Islamic Jihad chief meets Russian FM, thanks him for criticism of US plan

Terror group says Sergey Lavrov conveyed Russia’s readiness to help forge Palestinian unity; Israel reportedly files protest with Moscow against meeting

Adam Rasgon is a former Palestinian affairs reporter at The Times of Israel

Then-Islamic Jihad Deputy Secretary-General Ziad Nakhaleh delivering a speech on August 14, 2018. (Screenshot: Palestine Today)
Then-Islamic Jihad Deputy Secretary-General Ziad Nakhaleh delivering a speech on August 14, 2018. (Screenshot: Palestine Today)

An Islamic Jihad delegation led by the terror group’s secretary-general, Ziad Nakhaleh, met Russian Foreign Minister Sergey Lavrov on Wednesday in Moscow and thanked him for Russia’s critical view of the recently revealed US plan to resolve the Israeli-Palestinian conflict, according to the terror group’s website.

Nakhaleh’s meeting with Lavrov came after the Russian foreign minister hosted several other higher-ups of Palestinian groups in recent weeks, including Hamas chief Ismail Haniyeh, Fatah Central Committee member Hussein al-Sheikh and Palestinian National Initiative secretary-general Mustafa Barghouti.

“The Islamic Jihad movement expressed its appreciation for the Russian position in rejection of the deal of the century,” the terror group’s website said.

In early February, Kremlin spokesman Dmitry Peskov criticized the US plan, asserting that it contradicts many United Nations resolutions.

Breaking with past American administrations, US President Donald Trump’s plan envisions the creation of a Palestinian state in about 70 percent of the West Bank, a small handful of neighborhoods in East Jerusalem, most of the Gaza Strip and some areas of southern Israel — if the Palestinians recognize Israel as a Jewish state, disarm Hamas and other terror groups in the Gaza Strip, and fulfill other conditions.

The Trump plan also allows Israel to annex settlements, grants the Jewish state sovereignty over the Jordan Valley and overriding security control west of the Jordan River, and bars Palestinian refugees and their descendants from settling in Israel.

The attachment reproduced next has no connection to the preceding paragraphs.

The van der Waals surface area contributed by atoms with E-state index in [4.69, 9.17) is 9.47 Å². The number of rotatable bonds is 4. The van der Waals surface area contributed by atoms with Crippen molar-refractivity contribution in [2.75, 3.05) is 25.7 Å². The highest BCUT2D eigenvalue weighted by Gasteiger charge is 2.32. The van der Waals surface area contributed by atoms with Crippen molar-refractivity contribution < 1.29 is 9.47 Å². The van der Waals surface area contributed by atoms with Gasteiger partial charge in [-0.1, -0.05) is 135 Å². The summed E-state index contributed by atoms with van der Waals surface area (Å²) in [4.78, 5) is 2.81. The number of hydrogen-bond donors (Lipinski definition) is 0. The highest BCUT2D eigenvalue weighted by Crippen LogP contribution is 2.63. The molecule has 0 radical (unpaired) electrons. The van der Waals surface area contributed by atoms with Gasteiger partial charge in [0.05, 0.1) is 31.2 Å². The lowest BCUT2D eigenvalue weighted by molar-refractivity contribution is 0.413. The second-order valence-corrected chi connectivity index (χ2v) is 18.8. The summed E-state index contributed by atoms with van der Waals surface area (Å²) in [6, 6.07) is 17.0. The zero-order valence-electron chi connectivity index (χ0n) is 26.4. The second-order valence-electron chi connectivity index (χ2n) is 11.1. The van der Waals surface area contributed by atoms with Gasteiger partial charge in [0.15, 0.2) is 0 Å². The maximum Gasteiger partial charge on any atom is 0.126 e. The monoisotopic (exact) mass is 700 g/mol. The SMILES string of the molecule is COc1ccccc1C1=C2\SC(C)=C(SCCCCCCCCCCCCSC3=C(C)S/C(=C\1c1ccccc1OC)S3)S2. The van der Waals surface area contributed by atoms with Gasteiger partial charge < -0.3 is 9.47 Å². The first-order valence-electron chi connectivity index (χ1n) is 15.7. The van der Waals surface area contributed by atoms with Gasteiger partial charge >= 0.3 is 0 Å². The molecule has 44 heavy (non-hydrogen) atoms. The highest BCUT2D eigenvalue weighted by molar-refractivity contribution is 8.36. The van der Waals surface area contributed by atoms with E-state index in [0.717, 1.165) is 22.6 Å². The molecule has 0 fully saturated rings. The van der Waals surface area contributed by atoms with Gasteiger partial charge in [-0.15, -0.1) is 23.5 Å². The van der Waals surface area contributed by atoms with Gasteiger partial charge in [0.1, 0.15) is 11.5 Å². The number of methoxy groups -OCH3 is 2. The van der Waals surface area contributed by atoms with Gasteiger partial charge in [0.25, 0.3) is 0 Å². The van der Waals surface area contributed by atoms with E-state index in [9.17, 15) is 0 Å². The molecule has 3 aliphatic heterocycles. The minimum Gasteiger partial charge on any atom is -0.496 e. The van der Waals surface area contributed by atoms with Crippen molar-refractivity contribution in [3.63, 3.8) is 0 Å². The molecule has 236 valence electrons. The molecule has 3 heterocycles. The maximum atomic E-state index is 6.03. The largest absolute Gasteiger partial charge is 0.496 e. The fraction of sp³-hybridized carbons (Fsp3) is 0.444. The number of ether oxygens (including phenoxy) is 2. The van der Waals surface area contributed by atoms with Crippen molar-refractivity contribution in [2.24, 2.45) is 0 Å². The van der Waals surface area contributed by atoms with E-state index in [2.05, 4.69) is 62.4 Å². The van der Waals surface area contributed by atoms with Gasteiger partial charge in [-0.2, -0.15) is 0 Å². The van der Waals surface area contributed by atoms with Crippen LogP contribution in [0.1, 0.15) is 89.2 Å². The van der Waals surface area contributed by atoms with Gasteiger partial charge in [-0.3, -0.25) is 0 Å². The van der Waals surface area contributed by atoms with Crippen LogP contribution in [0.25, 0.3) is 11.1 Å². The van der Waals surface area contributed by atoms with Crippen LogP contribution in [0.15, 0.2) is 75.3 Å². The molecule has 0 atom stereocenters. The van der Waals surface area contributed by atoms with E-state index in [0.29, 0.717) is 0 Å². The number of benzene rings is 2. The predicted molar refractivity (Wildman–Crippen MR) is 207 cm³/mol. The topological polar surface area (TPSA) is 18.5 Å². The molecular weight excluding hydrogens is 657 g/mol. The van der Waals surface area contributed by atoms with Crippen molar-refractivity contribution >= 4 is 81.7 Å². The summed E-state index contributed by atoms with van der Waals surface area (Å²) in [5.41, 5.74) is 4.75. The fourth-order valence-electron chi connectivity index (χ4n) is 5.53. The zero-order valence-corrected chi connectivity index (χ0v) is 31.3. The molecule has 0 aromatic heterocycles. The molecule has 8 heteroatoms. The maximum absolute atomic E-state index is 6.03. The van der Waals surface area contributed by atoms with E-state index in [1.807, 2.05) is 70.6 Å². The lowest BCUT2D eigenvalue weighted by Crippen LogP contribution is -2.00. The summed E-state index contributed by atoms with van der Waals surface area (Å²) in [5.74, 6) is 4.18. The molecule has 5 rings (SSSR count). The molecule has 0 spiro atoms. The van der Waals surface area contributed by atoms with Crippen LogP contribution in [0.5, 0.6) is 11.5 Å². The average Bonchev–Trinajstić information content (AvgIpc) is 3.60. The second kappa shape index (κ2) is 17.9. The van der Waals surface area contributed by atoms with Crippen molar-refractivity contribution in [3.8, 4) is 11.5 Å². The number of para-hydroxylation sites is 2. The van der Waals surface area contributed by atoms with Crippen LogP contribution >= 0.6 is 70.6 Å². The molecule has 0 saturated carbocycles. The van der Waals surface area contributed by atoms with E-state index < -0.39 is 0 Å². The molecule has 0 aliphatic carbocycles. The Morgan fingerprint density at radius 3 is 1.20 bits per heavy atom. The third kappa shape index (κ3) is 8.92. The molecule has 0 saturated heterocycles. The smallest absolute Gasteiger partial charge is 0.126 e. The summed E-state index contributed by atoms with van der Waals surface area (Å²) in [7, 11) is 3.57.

Members of the Al-Quds Brigades, the military wing of the Islamic Jihad terrorist group, march with their weapons to show loyalty for the Iranian-backed Palestinian movement’s newly elected leader Ziad al-Nakhalah during a rally in Gaza, October 4, 2018. (AP Photo/Adel Hana)

The Islamic Jihad delegation and Lavrov also discussed “internal Palestinian unity,” the terror group’s website added, noting further that the Russian minister “expressed Russia’s readiness to help in achieving” it.

Islamic Jihad, which is backed by Iran, has long sided with Hamas in its dispute with the Fatah.

Hamas has been at loggerheads with Fatah since it ousted the Fatah-dominated Palestinian Authority from Gaza in 2007. Multiple past attempts to reconcile Hamas and Fatah and unite the West Bank and Gaza under one government have failed.

Russia has previously made efforts to advance Palestinian national unity. In January 2018, Moscow hosted a number of representatives of several Palestinian factions to discuss mending the internal Palestinian rift.

Eli Belotserkovsky, the Israeli chargé d’affaires in Moscow, protested Lavrov’s meeting with the Nakhaleh to Mikhail Bogdanov, Russia’s deputy foreign minister and presidential Middle East envoy, on Thursday, Channel 13 reported.

Belotserkovsky told Bogdanov that Islamic Jihad “is an Iranian-backed terror group that does not recognize Israel’s right to exist and that systematically destabilizes the long-term ceasefire with the Gaza Strip by carrying out attacks against Israeli citizens.”

Israeli officials have frequently accused Islamic Jihad of undermining informal ceasefire understandings between Israel and Hamas by firing rockets at Israel or carrying out shooting or other attacks near the fence between Gaza and the Jewish state.

The understandings have largely entailed Israel lifting restrictions on the movement of goods and people into and out of Gaza, in exchange for Hamas maintaining relative quiet in the border region between the coastal enclave and the Jewish state.

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